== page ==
100 TCC employees affected in recent data breach

Officials at TCC are discussing a major data breach that has affected 100 employees. Credit: WAVY/Lex Gray

NORFOLK, Va. (WAVY) — A hundred employees at Tidewater Community College have been victimized by a recent data breach, college officials confirm.

The major data breach was announced last Friday, which resulted in the personal data being stolen from more than 3,000 employees.

TCC President Edna V. Baehre-Kolovani explained the breach and took questions from nearly 100 employees who attended a town hall meeting Wednesday afternoon.

A hacker impersonated a TCC employee earlier this month, and requested social security numbers and other tax information for all 2015 employees, according to Kolovani.

The sender’s email address appeared legitimate, Kolovani said, so the worker sent the file, compromising the information of all of TCC’s 3,193 employees.

Since the college made employees aware of the issue, 100 have reported that when they tried to file their tax returns, they found out someone else already had done so.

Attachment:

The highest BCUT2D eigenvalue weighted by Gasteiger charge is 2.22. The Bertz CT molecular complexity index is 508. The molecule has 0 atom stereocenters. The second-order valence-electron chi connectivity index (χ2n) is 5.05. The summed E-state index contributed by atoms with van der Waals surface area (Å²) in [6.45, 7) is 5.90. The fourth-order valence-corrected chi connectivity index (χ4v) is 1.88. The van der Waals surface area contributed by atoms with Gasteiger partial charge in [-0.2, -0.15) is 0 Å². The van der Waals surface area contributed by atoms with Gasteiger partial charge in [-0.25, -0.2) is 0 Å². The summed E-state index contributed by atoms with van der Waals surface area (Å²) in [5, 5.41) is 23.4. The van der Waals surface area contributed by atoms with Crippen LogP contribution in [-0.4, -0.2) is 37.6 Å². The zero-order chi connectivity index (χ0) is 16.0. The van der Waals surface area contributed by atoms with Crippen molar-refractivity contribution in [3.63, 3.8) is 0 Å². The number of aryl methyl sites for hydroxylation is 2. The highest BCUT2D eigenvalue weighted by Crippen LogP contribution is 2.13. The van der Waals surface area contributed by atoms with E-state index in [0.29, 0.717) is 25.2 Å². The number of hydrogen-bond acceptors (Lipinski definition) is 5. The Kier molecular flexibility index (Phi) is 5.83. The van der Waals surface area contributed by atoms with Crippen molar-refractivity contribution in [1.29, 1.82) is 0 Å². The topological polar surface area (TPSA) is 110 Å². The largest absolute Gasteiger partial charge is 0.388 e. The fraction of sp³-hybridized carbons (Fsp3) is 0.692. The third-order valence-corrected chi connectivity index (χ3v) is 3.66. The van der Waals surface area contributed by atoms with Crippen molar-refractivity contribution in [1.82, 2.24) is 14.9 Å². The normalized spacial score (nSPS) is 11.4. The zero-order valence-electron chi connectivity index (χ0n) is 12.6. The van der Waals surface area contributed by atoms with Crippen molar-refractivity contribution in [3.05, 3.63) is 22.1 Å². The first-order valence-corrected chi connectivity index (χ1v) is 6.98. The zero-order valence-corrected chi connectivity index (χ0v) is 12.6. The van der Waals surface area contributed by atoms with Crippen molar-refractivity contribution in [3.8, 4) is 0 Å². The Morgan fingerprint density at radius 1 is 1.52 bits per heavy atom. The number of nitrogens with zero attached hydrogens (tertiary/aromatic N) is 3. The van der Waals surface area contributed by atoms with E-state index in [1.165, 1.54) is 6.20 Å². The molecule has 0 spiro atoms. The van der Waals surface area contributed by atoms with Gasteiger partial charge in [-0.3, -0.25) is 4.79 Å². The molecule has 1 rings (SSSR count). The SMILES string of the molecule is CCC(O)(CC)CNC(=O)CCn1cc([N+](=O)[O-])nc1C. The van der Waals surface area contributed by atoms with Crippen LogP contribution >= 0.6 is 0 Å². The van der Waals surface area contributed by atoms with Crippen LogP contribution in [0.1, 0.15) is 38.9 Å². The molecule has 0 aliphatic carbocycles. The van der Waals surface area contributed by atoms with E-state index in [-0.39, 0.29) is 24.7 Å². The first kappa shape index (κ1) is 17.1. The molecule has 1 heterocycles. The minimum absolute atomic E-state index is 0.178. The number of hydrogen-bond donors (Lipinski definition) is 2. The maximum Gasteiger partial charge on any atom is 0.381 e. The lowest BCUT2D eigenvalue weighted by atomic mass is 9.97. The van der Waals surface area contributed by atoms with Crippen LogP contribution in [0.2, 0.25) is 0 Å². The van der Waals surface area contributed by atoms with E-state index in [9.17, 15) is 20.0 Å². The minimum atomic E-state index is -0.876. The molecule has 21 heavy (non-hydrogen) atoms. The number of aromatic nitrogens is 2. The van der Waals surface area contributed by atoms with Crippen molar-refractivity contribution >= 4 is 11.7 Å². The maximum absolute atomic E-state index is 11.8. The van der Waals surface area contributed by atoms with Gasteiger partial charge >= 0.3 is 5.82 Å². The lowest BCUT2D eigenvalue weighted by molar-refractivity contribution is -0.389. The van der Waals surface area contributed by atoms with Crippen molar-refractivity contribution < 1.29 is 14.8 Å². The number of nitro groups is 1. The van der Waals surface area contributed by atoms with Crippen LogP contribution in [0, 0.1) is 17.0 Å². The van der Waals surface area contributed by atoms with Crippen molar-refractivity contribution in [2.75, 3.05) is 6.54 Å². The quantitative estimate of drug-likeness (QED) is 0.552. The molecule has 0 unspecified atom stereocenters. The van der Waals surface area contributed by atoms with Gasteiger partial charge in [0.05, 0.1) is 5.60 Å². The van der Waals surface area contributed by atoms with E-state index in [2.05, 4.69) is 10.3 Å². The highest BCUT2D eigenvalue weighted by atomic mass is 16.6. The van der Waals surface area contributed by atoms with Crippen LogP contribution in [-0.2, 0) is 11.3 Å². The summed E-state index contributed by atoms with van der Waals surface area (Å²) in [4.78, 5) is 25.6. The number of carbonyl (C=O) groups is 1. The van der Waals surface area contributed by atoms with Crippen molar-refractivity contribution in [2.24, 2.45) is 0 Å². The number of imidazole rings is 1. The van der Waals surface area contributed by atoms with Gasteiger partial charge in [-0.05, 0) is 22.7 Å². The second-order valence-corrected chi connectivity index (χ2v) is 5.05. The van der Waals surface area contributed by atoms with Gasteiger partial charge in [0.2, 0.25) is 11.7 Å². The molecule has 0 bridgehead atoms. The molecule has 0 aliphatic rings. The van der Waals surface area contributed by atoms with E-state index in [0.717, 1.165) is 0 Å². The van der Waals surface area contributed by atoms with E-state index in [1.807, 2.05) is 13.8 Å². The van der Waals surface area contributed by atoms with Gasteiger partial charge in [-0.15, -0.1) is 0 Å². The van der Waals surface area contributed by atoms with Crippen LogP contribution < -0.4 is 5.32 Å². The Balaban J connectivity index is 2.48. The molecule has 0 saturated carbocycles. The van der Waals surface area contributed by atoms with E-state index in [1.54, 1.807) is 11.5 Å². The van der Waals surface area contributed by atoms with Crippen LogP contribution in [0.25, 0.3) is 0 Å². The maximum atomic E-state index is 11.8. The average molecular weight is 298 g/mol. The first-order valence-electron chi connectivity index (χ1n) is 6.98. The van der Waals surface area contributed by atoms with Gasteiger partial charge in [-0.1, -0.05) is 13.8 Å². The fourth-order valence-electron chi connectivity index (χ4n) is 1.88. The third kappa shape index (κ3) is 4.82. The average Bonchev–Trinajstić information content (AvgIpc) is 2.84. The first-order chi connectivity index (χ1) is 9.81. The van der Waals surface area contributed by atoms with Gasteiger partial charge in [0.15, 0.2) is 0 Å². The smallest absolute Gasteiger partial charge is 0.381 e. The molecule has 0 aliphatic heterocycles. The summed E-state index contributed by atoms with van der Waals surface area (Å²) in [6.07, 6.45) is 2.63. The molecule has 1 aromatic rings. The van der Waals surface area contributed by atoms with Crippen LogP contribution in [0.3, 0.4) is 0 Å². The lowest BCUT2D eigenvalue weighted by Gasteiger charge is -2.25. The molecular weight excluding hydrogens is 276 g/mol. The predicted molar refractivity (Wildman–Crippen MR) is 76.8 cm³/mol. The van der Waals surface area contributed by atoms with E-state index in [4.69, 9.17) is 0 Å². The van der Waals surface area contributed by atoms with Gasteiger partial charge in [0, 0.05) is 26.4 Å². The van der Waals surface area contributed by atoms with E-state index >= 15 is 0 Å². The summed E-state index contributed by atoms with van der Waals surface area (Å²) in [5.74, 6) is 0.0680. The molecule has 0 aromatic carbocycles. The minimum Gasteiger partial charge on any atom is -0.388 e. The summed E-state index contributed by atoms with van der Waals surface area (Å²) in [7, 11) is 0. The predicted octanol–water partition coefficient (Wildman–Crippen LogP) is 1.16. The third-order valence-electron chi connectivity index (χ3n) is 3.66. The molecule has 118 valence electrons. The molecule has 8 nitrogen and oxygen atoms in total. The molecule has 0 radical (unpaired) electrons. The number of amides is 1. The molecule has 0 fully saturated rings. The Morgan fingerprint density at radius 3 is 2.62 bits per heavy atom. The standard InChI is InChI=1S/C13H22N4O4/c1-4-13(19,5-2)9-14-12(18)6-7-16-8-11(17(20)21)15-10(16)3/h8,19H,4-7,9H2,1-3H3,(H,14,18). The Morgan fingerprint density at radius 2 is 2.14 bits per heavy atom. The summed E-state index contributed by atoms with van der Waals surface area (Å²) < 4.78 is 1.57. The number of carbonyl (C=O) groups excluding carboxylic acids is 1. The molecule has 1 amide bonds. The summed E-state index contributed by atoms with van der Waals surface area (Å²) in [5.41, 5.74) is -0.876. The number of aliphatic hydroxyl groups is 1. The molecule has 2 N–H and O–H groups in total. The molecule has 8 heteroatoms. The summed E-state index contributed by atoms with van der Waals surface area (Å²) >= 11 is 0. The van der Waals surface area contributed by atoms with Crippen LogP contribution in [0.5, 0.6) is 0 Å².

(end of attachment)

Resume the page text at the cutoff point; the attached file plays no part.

Kolovani called it a sophisticated scam that targeted nearly all Virginia higher education institutions, but none of the agencies investigating it could confirm that to 10 On Your Side.

The IRS sent out an alert about the scam on March 1, one day before the TCC breach, but Kolovani said the college has no record of receiving that warning.

Since the college learned of the breach March 24, it has notified employees, sent out information about credit monitoring, and set up an FAQ on its website.

“We have nothing to hide, so the more transparent we are […] the better off we’ll be,” said Kolovani.

TCC employee Gela Jones told 10 On Your Side she’s not quite satisfied by promises of transparency and openness.

“It should have been prevented, because that is very confidential, high-level information,” Jones said. “I don’t think people were trained effectively or efficiently, so it was easy to do, because the training wasn’t there.”

TCC is reviewing its policies about who can access sensitive information, and plans to more rigorously train employees in cybersecurity, according to Kolovani.

Virginia State Police and FBI spokespersons said they could not provide any updates about the investigation.

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